Bangkok City Guide

This is a guest post by my sister, Natalie. She’s the photographer of our family and the most well-travelled person I know. She’s currently exploring Southeast Asia, so I asked her to write a bit about what she’s been up to.

Southeast Asia travel is so popular right now and many travellers start their adventures in Bangkok, Thailand. This is a quick rundown of a few things you can see in Bangkok before heading to either the northern part of the country or the infamous party island in the south. By no means is this a typical guide (or an exhaustive list of attractions, you can read about those on any other travel website). Our ideal way to see a city is to walk around the main areas to get a feel for the culture and way of life. We don’t typically visit the popular tourist attractions (after awhile they seem repetitive from city to city).

We first landed at BKK and were instantly impressed by the easy access to the city using the BTS train system.

The Weekend Market

Luckily we landed on Friday and the next morning we ventured to the weekend market bright and early before the crowds. As you’ll read in any guide, this city is a shoppers’ mecca, full of cool clothing, home decor, coffee shops, delicious thai snacks like coconut ice cream and frozen bananas. There are a couple larger restaurants within the market – avoid these. We ended up in one and the food was average and overpriced. It’s best to stick to the smaller spots where the locals are eating. Another tip is to impulse shop – if you like something, buy it because if you wait, you probably won’t find that stall again. I like to think I am a good navigator, but could not wrap my head around the market. Just finding the exit was a challenge, but I’m going to blame that on my jet lag.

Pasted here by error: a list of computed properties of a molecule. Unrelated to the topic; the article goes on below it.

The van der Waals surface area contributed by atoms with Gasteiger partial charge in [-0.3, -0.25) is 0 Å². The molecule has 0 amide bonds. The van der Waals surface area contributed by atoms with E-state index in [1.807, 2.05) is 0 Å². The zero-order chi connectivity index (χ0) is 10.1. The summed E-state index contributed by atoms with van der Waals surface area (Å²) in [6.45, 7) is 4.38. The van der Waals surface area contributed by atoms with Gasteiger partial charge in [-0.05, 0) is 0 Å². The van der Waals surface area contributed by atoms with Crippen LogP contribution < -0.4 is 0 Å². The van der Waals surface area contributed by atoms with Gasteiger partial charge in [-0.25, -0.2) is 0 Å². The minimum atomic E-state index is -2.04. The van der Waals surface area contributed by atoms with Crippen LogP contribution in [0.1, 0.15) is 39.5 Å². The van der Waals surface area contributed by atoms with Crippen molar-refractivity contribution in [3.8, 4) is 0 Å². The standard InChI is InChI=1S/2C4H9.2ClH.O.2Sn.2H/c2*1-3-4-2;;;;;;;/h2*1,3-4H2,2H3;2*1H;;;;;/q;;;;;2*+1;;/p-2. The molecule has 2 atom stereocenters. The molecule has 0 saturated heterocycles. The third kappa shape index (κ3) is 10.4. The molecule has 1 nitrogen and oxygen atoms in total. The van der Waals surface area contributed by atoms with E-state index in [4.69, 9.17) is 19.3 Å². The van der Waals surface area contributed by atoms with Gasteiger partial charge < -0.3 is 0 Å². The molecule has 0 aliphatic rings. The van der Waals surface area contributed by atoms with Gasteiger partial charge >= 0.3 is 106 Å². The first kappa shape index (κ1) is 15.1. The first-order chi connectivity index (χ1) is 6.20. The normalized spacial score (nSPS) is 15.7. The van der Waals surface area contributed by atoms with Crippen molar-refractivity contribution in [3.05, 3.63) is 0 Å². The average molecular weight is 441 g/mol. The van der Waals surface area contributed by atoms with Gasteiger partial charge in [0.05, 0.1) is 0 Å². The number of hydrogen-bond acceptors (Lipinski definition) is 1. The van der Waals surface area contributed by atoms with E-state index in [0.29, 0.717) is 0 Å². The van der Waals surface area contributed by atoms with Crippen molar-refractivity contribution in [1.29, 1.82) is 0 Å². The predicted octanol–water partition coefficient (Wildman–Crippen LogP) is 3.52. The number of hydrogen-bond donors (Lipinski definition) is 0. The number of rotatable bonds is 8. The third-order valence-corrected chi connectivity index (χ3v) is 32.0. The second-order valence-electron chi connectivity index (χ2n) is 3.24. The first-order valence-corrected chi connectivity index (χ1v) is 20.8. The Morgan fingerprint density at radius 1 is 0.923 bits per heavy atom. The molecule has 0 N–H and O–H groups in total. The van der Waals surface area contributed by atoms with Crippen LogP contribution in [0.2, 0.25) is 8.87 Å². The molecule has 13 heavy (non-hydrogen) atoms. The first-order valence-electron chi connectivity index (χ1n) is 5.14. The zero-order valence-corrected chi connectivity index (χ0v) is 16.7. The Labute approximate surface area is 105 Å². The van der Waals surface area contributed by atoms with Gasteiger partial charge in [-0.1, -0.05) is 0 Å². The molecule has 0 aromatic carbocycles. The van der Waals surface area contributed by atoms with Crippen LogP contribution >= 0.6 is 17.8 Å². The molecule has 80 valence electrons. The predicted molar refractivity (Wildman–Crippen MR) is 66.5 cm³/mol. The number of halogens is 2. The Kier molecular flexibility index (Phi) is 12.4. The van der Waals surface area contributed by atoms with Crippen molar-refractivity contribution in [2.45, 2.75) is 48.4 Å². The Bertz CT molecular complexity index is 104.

The Grand Palace and old city 

We didn’t visit this area until our second time in the city, but I would definitely recommend it. This is where you can soak up the culture and history of the city. We went picture crazy taking shots of the temples within the palace. Make sure to pack light packs that cover your ankles (no leggings) or you’ll end up dying of heat in jeans (like I did). While you are in the area, check out the Flower Market and if you are curious to see the notorious Khao San Road full of backpackers.


This was our favourite place to stay in the city, mostly because it had that big city feel. It’s where I would want to stay if I ever decided to live in Bangkok. It’s also walking distance to massive and beautiful parks that were very clean and a great escape from the heavily populated city. There was lots of shopping available here, but we particularly enjoyed Siam Center because we hadn’t seen any of the stores before and they all looked hip and good quality. There’s also lots of great street food options where many locals eat. Bangkok Arts and Culture Center is also worth a visit – it’s free and consists of seven floors of local arts and crafts. It’s an amazing place to pick up unique souvenirs.

Let Natalie know what you think of her travel guide! If you like them, hopefully I will coax her into doing more!

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